Two years ago Vermont passed landmark legislation that gives consumers information about whether or not their food is produced with genetic engineering. This law was the result of years of debate and deliberation with over a hundred witnesses, 50 hours of testimony and over 30,000 comments in support from Vermonters. The law is set to go in to effect on July 1st and large corporate interests are pulling out all the stops to keep consumers from finding out what is in the food they eat and feed their families.
Our law is under attack by what is being dubbed the Deny Americans the Right to Know or DARK Act. This bill threatens not only Vermont’s GMO food and seed labeling laws, but it would codify our broken voluntary labeling system, and it seeks to stop any state or local government from passing GMO labeling laws. Just last week Senator Pat Roberts introduced a Senate Version of the DARK Act and is pushing for it to move quickly so that he can help corporate food manufacturers keep you in the dark about how your food was produced.
This is just one more example of how some in Washington put special interests ahead of the public interest and we need to let them know that we are paying attention.
Please take a minute to sign the letter below urging Senators to protect our right to know and respect Vermont’s right to inform our citizens about what is in our food.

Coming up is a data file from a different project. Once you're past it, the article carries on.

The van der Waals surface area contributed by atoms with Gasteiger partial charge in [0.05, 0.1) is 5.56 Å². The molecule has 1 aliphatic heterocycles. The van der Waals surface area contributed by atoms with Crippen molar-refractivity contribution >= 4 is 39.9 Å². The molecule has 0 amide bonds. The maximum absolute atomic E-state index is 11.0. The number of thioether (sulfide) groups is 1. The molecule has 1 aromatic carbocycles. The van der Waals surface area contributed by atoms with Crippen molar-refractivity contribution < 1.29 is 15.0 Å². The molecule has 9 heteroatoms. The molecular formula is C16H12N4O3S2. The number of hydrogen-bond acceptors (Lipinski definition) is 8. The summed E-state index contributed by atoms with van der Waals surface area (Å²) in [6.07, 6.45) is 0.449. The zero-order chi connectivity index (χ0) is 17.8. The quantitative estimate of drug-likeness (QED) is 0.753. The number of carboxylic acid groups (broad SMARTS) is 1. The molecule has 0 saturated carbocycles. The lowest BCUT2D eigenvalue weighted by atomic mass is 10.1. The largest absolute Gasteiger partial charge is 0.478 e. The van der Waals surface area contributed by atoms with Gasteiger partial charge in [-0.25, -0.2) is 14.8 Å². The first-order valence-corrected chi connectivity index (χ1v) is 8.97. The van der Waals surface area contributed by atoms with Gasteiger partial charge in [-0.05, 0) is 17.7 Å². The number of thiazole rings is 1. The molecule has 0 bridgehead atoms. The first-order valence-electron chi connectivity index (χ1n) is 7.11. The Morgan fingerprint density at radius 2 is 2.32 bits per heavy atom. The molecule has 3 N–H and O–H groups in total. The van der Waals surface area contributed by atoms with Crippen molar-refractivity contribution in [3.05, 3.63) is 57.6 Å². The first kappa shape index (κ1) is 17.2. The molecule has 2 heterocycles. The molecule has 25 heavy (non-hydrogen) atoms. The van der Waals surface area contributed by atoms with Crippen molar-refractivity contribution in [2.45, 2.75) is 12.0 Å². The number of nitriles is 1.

To the United States Senate
We the undersigned Vermonters urge you to reject any proposal that would deny Vermonters the right to know if our food is produced with genetic engineering. Act 120, signed into law two years ago, was a landmark disclosure requirement for food produced with genetic engineering that was overwhelmingly supported by Vermonters. It was yet another example of how our small state can show transformative leadership on important issues. Act 120 is in keeping with Vermonters’ strong connection to the land and sustainable food systems, states’ rights to act as laboratories of democracy, religious liberty, and freedom of information in an open marketplace. It significantly advances our State’s important interests in public health, environmental protection, and preventing consumer confusion and deception.
Many of the industrial food and chemical companies are trying to undermine consumer-friendly transparency in the food system. However, companies successfully change their labels on a regular basis. Recently, Campbell’s Soup Company joined those others, showing that it is truly in the best interest of the public and the industry to provide consumers with the information they need.
We respectfully request that you resist the increasing pressure to compromise or effectively negate any state’s right to require factual, non-controversial information on food packaging or bulk containers. If a national standard is proposed, we would only be satisfied if it required mandatory labeling in clear and accurate language directly on the package, and is not reliant on voluntary disclosures, QR codes, smartphones, the internet, or any other means that would obstruct or otherwise infringe on the consumer’s right to immediately access information at the point of selection.
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